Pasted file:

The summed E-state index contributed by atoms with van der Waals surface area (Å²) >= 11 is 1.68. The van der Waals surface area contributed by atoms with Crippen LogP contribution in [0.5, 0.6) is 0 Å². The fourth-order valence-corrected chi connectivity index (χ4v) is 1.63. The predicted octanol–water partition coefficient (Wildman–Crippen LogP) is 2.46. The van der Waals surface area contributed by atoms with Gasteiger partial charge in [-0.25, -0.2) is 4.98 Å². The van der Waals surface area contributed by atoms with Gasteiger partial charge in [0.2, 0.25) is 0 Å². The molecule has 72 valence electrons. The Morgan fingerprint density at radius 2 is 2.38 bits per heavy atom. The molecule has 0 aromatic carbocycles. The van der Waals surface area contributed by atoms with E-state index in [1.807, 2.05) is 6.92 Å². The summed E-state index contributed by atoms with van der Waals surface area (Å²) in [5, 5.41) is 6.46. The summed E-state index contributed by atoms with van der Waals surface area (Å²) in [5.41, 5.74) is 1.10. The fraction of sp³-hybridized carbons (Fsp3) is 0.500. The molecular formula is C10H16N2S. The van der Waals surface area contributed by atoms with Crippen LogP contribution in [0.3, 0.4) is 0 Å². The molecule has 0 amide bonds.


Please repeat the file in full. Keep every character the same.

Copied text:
The summed E-state index contributed by atoms with van der Waals surface area (Å²) >= 11 is 1.68. The van der Waals surface area contributed by atoms with Crippen LogP contribution in [0.5, 0.6) is 0 Å². The fourth-order valence-corrected chi connectivity index (χ4v) is 1.63. The predicted octanol–water partition coefficient (Wildman–Crippen LogP) is 2.46. The van der Waals surface area contributed by atoms with Gasteiger partial charge in [-0.25, -0.2) is 4.98 Å². The van der Waals surface area contributed by atoms with Gasteiger partial charge in [0.2, 0.25) is 0 Å². The molecule has 72 valence electrons. The Morgan fingerprint density at radius 2 is 2.38 bits per heavy atom. The molecule has 0 aromatic carbocycles. The van der Waals surface area contributed by atoms with E-state index in [1.807, 2.05) is 6.92 Å². The summed E-state index contributed by atoms with van der Waals surface area (Å²) in [5, 5.41) is 6.46. The summed E-state index contributed by atoms with van der Waals surface area (Å²) in [5.41, 5.74) is 1.10. The fraction of sp³-hybridized carbons (Fsp3) is 0.500. The molecular formula is C10H16N2S. The van der Waals surface area contributed by atoms with Crippen LogP contribution in [0.3, 0.4) is 0 Å². The molecule has 0 amide bonds.